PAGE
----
Quartet in G major K.387

Composer: Wolfgang Amadeus Mozart (b. 1756 - d. 1791)
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Composer: Wolfgang Amadeus Mozart (b. 1756 - d. 1791)

Performance date: 29/06/2013

Venue: St. Brendan’s Church

Composition Year: 1782

Duration: 00:29:55

Recording Engineer: Damian Chennells, RTÉ lyric fm

Instrumentation: 2vn, va, vc

Instrumentation Category:String Quartet

Artists: Cuarteto Casals (Abel Tomás Realp, Vera Martinez Mehner [violins], Jonathan Brown [viola], Arnau Tomás Realp [cello]) - [quartet]

This Quartet is the first in
the series of six that were dedicated to his friend and mentor, Joseph Haydn.
It was completed on the last day of 1782, which means it probably predates the
decision on the dedication. He had originally intended to give the series to
the Parisian publisher Sieber, where a dedication to Haydn would not have done
much to promote their sales. The final choice of the Austrian publisher Artaria
was much more in keeping with a dedication to Haydn, who was admired by every
music-lover in Vienna.
Haydn’s Op.33 set of six quartets had been completed the previous year and
published in the Spring of 1782. There seems little doubt that Mozart’s set was
by way of a reply. The year 1782 was also the period when Mozart undertook his
intensive studies of the fugues by the Bach family, Wilhelm Friedemann’s and
Johann Christian’s as well as Johann Sebastian’s. These studies bore fruit in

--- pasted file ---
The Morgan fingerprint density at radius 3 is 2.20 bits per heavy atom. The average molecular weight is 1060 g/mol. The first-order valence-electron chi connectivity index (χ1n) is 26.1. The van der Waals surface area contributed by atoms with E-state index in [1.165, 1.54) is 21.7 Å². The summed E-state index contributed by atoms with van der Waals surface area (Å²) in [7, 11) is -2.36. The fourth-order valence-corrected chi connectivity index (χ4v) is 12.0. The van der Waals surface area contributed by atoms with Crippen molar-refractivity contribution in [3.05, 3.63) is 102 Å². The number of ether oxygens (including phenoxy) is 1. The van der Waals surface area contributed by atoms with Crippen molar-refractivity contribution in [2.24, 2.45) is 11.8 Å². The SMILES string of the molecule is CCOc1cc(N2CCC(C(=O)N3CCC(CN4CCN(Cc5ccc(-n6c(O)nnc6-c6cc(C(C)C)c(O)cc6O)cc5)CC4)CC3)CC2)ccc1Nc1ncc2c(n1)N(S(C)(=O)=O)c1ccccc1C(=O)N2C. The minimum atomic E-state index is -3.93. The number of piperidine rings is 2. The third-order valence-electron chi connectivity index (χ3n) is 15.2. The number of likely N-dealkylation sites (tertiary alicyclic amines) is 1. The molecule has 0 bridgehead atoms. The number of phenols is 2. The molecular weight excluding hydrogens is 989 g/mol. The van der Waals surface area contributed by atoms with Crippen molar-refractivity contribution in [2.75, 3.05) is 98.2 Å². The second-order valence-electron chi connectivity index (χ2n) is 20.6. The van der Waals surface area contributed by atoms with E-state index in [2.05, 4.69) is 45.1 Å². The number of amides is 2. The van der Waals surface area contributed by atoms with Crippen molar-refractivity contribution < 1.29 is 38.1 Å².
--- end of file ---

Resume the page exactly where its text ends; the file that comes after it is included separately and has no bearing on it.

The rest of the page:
the many fugues that Mozart composed and arranged in this period, but with none
of them quite so superbly outrageous as the Finale of this Quartet.

This is one of his most elaborate
works where both his harmonic invention and his control of polyphony are at
their most impressive. The key of G major turns out to lead to some rough
dissonances and fairly gritty music, despite the surface polish. The opening
subject has a sinuous line that readily lends itself to chromatic and
contrapuntal development. Indeed the extended development section is almost
entirely concerned with the possibilities this theme offers. The second subject
has two sections, both bright and airy and full of brilliant dynamic contrasts.
It ends with a cadence that serves as a form of punctuation throughout the
development and the lengthy recapitulation and indeed has the last word in the

One feature of Haydn’s Russian
Quartets was the increasing complexity of his minuets, which he renamed scherzos.
He did this by calling into question the basic dance structure of the minuet.
Mozart follows Haydn’s example by distorting the dance character of this
minuet, the 3/4 beat keeps jumping the rails in increasingly eccentric ways.
This fascinating exercise greatly extends the scope of this movement, without
in any way compromising its charm. The Trio announces itself with intrusive G
minor chords, which crush every attempt to create delicate threads of melody.
The return of the minuet is a relief after this threatening atmosphere.

 The Andante cantabile is another fantastical harmonic journey like the
first movement. The richly decorated theme is seduced into travelling to the
most obscure and faraway tonalities before returning to more familiar regions.
This is a wonderfully spacious movement, the emotional heart and expressive
climax of the quartet. The Finale is Mozart showing off his mastery of the
deadly serious business of composing fugues by using themes straight out of
opera buffa, the archaic notion of the
fugue is made to turn somersaults with themes that could have come straight out
Seraglio. So the sober four notes
contour of the initial fugal theme quickly turns acrobatic when juxtaposed with
the joyful counter-themes. This brilliant high-wire act of Mozart bringing
together all his learning in a high-spirited finale is the ideally effervescent
conclusion to this remarkable work.